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How to pitch yourself with a well-rounded resume
Resumes2.5 min read

How to pitch yourself with a well-rounded resume

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There’s no doubt your work history is key to your resume—but it’s not all that counts. A great resume has to go beyond just listing the jobs you’ve held and give potential employers a broader look at what makes you right for their role. Your skills and education, awards you’ve received, and even your hobbies and interests all form part of the picture. Here’s how to take your resume from work history to a well-rounded profile of what you’ve got to offer.

What makes you different

The additional information you include needs to bring your resume to life, according to Melanie Barrett, Director at recruitment firm Tandem Partners. “Try to find ways to differentiate yourself from other applicants who are all using the same words or terms,” she says.

Barrett says genuine information is best. “Really think about how you want to position your strengths and what you are known for,” she explains.

Our research shows that 61% of hirers spend under five minutes reviewing an application. Having your key information like work history, skills and qualifications front and centre in your SEEK Profile gives you a competitive advantage and increases your chances of being found by the right employer.

Your key skills

Potential employers need to quickly see your core capabilities so listing your key skills is important. Skills are different from responsibilities and achievements—they’re things you’ve learned to do along your career journey that aren’t necessarily specific to a particular job or industry. For example, project management, change management, budget management, IT strategy development, negotiation, and organisation.  

“When making your list, make sure you include specific skills that are relevant to the job you're applying for, even if that means adjusting your resume for each new application. Aim for at least three bullet points and a maximum of 10, and make sure you can back these up with good examples of your contributions,” Barrett says.   

Depending on the industry you work in, you could also include a separate list of technical skills such as experience with particular software.

Your education and training

Education is an important asset to promote, especially if you’re entering the job market for the first time. “While certain qualifications may be a prerequisite for the job you’re applying for, what you include in the education section of your resume is also an opportunity to demonstrate your determination and commitment, or your desire to enhance your knowledge in the particular area you choose to study,” Barrett says.

To present your education, state the years you started and finished your qualification, followed by the course and institution. List your highest qualification first.

If you’re still pursuing a degree, show that your education is in progress. For example:

Master of Business Administration – anticipated completion December, 2020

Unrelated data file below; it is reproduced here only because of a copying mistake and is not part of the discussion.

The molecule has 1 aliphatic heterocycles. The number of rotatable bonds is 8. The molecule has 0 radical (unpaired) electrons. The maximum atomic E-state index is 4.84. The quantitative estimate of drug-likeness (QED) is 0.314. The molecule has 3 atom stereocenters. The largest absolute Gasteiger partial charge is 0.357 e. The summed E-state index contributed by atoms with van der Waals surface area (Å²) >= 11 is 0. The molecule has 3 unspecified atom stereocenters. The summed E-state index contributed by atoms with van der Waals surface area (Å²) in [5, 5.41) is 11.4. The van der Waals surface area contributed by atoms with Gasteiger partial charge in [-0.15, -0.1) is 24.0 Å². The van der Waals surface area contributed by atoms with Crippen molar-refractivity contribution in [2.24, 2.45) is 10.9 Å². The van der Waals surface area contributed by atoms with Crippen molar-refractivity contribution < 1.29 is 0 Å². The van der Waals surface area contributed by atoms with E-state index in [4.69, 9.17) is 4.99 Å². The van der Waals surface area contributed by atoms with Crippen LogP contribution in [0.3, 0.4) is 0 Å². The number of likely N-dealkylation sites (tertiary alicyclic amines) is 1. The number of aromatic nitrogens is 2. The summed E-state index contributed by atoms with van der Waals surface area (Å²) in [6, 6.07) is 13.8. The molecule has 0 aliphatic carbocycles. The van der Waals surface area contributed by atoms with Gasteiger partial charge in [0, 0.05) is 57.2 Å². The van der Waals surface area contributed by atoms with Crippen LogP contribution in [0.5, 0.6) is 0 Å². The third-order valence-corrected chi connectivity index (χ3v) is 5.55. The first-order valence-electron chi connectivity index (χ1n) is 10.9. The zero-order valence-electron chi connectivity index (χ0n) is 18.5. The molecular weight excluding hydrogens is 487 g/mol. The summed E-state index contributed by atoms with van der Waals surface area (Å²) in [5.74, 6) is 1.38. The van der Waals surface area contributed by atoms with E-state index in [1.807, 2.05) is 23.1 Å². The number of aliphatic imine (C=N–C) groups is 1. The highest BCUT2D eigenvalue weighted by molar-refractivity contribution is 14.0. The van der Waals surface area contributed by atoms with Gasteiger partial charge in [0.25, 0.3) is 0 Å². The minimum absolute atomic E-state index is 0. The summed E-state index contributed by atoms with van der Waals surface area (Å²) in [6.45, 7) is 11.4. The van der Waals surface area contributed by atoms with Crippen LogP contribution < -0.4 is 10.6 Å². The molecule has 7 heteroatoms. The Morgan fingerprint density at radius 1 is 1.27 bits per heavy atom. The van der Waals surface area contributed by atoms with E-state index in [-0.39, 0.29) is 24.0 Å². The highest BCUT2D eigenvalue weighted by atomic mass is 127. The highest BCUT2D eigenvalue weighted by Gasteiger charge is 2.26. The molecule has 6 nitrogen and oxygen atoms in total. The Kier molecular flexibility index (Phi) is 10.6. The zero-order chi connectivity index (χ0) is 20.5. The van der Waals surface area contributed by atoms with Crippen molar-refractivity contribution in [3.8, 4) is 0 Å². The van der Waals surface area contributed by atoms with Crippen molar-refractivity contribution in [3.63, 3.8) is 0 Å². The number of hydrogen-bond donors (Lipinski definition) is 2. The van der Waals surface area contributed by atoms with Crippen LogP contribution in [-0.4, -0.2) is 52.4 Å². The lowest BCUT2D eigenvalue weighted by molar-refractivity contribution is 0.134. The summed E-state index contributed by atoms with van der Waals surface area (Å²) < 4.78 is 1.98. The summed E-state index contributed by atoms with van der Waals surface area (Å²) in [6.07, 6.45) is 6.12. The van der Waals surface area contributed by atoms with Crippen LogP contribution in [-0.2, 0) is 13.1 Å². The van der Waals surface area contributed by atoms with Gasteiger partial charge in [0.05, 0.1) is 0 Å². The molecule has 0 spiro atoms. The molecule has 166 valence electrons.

You don’t need to include your high school qualification unless you’re applying for your first job.

Ensure you get your dates correct, as most employers and recruitment firms will check these details, Barrett says. Likewise, if you didn’t complete your education, state this upfront—honesty is always best.

If you have five or more years of experience related to the job you’re seeking, put education after professional experience. Hiring managers will be more interested in your job accomplishments. If you’re a recent graduate or have fewer than five years’ work experience, put education before experience. If you’re changing careers and have continued your education to support your new goal, education should also come first.

Should you include academic results?

You don’t need to include academic results unless you’ve received an award for outstanding performance, Barrett says. “However, students and new graduates with little work experience may want to expand on their academic achievements, and also include extracurricular activities and special projects,” she adds.  

Professional Development

If you have additional certifications, it’s a good idea to list them in their own section, titled Professional Development.

If you have been participating in ongoing training, it’s also worth listing the courses, seminars, conferences and training you’ve undertaken.

Awards, memberships and hobbies

Finally, it’s a good idea to insert a bit of personality into your resume. Your personal achievements, awards, memberships and passions can demonstrate some of the key skills you list in your resume and help to leave a lasting impression on your reader. If you’ve volunteered to build an orphanage in Vietnam, are the captain of a netball team, or part of your local gardening club, this is valuable information. It can show important soft skills such as leadership ability, determination, or teamwork.

“Including your hobbies, passions or interests is a great way to make your resume unique. It can also be a great conversation starter which can be helpful when it comes time for the interview, especially if you share common interests,” Barrett says,

Remember, it’s important to keep words to a minimum so only include information that’s relevant or could add value to the role you’re applying for.

Independent research conducted by Nature on behalf of SEEK, interviewing 4800 Australians annually. Published September 2020.

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